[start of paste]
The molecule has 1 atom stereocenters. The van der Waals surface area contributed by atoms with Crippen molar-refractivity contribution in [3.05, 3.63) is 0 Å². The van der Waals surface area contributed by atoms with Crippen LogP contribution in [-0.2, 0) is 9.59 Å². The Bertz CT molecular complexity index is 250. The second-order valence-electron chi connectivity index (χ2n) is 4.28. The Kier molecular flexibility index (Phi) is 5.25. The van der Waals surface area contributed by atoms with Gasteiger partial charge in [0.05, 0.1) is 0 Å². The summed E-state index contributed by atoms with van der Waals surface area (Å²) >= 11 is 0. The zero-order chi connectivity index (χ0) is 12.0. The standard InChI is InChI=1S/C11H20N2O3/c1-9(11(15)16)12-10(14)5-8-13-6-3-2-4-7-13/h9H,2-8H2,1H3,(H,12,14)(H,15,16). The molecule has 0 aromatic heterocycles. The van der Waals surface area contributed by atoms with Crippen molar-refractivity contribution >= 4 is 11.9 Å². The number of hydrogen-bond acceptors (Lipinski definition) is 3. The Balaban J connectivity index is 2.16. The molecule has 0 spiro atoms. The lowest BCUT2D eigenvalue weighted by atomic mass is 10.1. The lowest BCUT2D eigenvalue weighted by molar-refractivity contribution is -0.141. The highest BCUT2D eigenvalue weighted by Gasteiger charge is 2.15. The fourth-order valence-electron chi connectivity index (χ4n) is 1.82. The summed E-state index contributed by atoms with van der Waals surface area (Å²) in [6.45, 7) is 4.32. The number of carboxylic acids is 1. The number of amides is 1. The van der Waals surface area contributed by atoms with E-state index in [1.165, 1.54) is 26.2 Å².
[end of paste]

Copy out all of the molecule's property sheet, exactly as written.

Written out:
The molecule has 1 atom stereocenters. The van der Waals surface area contributed by atoms with Crippen molar-refractivity contribution in [3.05, 3.63) is 0 Å². The van der Waals surface area contributed by atoms with Crippen LogP contribution in [-0.2, 0) is 9.59 Å². The Bertz CT molecular complexity index is 250. The second-order valence-electron chi connectivity index (χ2n) is 4.28. The Kier molecular flexibility index (Phi) is 5.25. The van der Waals surface area contributed by atoms with Gasteiger partial charge in [0.05, 0.1) is 0 Å². The summed E-state index contributed by atoms with van der Waals surface area (Å²) >= 11 is 0. The zero-order chi connectivity index (χ0) is 12.0. The standard InChI is InChI=1S/C11H20N2O3/c1-9(11(15)16)12-10(14)5-8-13-6-3-2-4-7-13/h9H,2-8H2,1H3,(H,12,14)(H,15,16). The molecule has 0 aromatic heterocycles. The van der Waals surface area contributed by atoms with Crippen molar-refractivity contribution >= 4 is 11.9 Å². The number of hydrogen-bond acceptors (Lipinski definition) is 3. The Balaban J connectivity index is 2.16. The molecule has 0 spiro atoms. The lowest BCUT2D eigenvalue weighted by atomic mass is 10.1. The lowest BCUT2D eigenvalue weighted by molar-refractivity contribution is -0.141. The highest BCUT2D eigenvalue weighted by Gasteiger charge is 2.15. The fourth-order valence-electron chi connectivity index (χ4n) is 1.82. The summed E-state index contributed by atoms with van der Waals surface area (Å²) in [6.45, 7) is 4.32. The number of carboxylic acids is 1. The number of amides is 1. The van der Waals surface area contributed by atoms with E-state index in [1.165, 1.54) is 26.2 Å².